|1. Book:||The (1921) Masonic Roll of Honour 1914-1918||Pg.124|
|2. Memorial:||The (1940) Scroll - WW1 Roll of Honour||21A GQS|
Awards & Titles:
|Member of the Victorian Order |
Distinguished Service Order
Mentioned in Despatches
British War Medal
Allied Victory Medal
- North West Frontier 1895-1947, Northern India.
- The First World War 1914-1918, World-wide.
|Unit / Ship / Est.: Lancashire Fusiliers|
|Action : War Survivor|
Although many perished in times of national conflict and in the service of their country, many more survived including those interned as Prisoners of War. Stories of those who did survive are included as part of this site, especially those with high gallantry awards, those included against an external rolls of honour and those who had a distinguished career in wartime and military leaderhip.
It has been difficult to reference Richard Haworth, as there are numerous casualties of the same name, with the only real match having the rank of Private. From his masonic record, we understand that he was a Lieutenant in 1913 at Mooltan (Note, there is a picture of Lt. Haworth at Mooltan dated 1911 See more at: Lancashire Fusiliers - 20th Foot). Research by Bob Dixon has revealed that this is Major Haworth DSO, MiD who according to the following account was shot in the back at Gallipoli (but survived), after landing there on 25th April, 1915, but goes on to say that he received the rank of Major in 1917.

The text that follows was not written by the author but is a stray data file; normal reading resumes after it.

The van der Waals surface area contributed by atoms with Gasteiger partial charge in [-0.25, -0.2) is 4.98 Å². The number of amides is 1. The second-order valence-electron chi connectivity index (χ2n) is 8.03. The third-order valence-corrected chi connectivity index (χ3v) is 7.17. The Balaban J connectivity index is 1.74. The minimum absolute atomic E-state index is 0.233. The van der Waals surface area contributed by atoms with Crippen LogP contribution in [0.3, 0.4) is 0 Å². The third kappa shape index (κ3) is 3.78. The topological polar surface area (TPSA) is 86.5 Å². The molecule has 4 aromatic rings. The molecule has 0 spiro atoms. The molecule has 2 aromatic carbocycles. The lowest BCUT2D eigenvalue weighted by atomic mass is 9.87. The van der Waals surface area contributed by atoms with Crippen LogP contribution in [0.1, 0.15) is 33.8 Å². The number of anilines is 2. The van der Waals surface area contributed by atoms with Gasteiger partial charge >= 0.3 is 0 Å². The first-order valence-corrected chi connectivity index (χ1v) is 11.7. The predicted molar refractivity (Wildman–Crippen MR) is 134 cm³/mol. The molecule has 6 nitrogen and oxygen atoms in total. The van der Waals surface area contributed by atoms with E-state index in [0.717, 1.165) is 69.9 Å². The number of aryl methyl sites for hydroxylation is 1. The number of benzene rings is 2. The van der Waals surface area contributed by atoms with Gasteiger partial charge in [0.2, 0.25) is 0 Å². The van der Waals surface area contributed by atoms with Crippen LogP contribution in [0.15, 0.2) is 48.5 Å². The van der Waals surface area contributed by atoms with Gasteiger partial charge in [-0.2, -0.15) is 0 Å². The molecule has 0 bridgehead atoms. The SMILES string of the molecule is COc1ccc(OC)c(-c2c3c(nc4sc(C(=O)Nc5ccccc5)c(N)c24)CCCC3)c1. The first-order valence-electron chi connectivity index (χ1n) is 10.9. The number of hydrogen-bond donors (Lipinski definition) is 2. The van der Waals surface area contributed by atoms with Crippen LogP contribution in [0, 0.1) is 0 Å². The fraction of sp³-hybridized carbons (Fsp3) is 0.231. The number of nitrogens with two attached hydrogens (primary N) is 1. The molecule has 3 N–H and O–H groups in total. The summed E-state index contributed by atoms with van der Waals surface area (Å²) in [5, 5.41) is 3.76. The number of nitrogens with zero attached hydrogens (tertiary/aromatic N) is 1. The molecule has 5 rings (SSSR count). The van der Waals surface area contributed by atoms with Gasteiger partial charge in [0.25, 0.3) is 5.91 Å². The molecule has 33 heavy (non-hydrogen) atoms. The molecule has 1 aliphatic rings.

VC & DSO Volume II Page 392 "HAWORTH, RICHARD, Capt., was born at Cheadle, Cheshire, 25 Aug.1882, son of Frederic Haworth, Honorary Colonel, 7th Battn. Lancashire Fusiliers (Territorial Force), Deputy Lieutenant and Justice of the Peace, Westmorland. He was educated at Horton Hall, Northamptonshire, and Charterhouse School, and at the Royal Military College, Sandhurst. He was commissioned in the 1st Battn. Lancashire Fusiliers, 28 Feb. 1902; became Lieutenant 23 Jan. 1905, and Captain 27 Nov. 1914, and served continuously with that battalion until 25 April, 1915, in Malta, Gibraltar, East India, Aden and in Gallipoli. He saw active service on the North–West Frontier of India, assisting in operations against the [?Moh–mJ.nds?] (attached 1st Battn. Prince of Wales's Own West Yorkshire Regt. and was awarded the Medal with clasp."
He served during the European War, taking part in the landing on " W" Beach (Lancashire Landing), 25 April, in command of A Company, 1st Battn. Lancashire Fusiliers. Capt. Haworth, with 50 men, was told off to capture a very strongly held re–doubt, surrounded by formidable wire entanglements. Although wounded, he refused to be removed until more troops arrived, and continued to command with a bullet through his back.